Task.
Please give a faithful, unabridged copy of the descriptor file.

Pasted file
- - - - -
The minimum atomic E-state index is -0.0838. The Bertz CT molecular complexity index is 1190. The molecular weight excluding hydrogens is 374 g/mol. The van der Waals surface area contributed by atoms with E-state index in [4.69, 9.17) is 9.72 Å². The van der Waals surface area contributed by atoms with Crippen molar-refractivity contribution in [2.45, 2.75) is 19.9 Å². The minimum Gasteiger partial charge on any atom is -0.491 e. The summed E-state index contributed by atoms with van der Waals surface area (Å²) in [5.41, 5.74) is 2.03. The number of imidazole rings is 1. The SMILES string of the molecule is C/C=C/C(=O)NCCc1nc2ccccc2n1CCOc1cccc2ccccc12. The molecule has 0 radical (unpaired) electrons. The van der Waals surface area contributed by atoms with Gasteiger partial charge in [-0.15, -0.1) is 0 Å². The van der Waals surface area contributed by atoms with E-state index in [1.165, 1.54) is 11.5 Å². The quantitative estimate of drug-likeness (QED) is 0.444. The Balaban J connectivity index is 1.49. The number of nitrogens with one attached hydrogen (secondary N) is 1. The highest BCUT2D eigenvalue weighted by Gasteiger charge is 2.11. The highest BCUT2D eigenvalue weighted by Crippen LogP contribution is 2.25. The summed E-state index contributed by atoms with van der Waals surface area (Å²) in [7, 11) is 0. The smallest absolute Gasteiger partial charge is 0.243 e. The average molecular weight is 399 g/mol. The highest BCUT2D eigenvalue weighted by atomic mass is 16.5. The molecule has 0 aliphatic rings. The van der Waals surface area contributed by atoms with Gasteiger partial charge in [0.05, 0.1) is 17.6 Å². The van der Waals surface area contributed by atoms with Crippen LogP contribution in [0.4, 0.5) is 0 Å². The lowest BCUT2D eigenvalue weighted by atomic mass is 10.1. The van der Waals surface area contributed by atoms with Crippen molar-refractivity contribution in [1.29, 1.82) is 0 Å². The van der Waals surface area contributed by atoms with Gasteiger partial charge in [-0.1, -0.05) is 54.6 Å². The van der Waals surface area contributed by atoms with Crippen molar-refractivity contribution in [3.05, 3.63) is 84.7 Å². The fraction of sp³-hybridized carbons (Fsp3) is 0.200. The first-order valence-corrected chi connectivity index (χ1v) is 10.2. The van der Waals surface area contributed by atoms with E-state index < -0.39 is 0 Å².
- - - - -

The minimum atomic E-state index is -0.0838. The Bertz CT molecular complexity index is 1190. The molecular weight excluding hydrogens is 374 g/mol. The van der Waals surface area contributed by atoms with E-state index in [4.69, 9.17) is 9.72 Å². The van der Waals surface area contributed by atoms with Crippen molar-refractivity contribution in [2.45, 2.75) is 19.9 Å². The minimum Gasteiger partial charge on any atom is -0.491 e. The summed E-state index contributed by atoms with van der Waals surface area (Å²) in [5.41, 5.74) is 2.03. The number of imidazole rings is 1. The SMILES string of the molecule is C/C=C/C(=O)NCCc1nc2ccccc2n1CCOc1cccc2ccccc12. The molecule has 0 radical (unpaired) electrons. The van der Waals surface area contributed by atoms with Gasteiger partial charge in [-0.15, -0.1) is 0 Å². The van der Waals surface area contributed by atoms with E-state index in [1.165, 1.54) is 11.5 Å². The quantitative estimate of drug-likeness (QED) is 0.444. The Balaban J connectivity index is 1.49. The number of nitrogens with one attached hydrogen (secondary N) is 1. The highest BCUT2D eigenvalue weighted by Gasteiger charge is 2.11. The highest BCUT2D eigenvalue weighted by Crippen LogP contribution is 2.25. The summed E-state index contributed by atoms with van der Waals surface area (Å²) in [7, 11) is 0. The smallest absolute Gasteiger partial charge is 0.243 e. The average molecular weight is 399 g/mol. The highest BCUT2D eigenvalue weighted by atomic mass is 16.5. The molecule has 0 aliphatic rings. The van der Waals surface area contributed by atoms with Gasteiger partial charge in [0.05, 0.1) is 17.6 Å². The van der Waals surface area contributed by atoms with Crippen LogP contribution in [0.4, 0.5) is 0 Å². The lowest BCUT2D eigenvalue weighted by atomic mass is 10.1. The van der Waals surface area contributed by atoms with Crippen molar-refractivity contribution in [1.29, 1.82) is 0 Å². The van der Waals surface area contributed by atoms with Gasteiger partial charge in [-0.1, -0.05) is 54.6 Å². The van der Waals surface area contributed by atoms with Crippen molar-refractivity contribution in [3.05, 3.63) is 84.7 Å². The fraction of sp³-hybridized carbons (Fsp3) is 0.200. The first-order valence-corrected chi connectivity index (χ1v) is 10.2. The van der Waals surface area contributed by atoms with E-state index < -0.39 is 0 Å².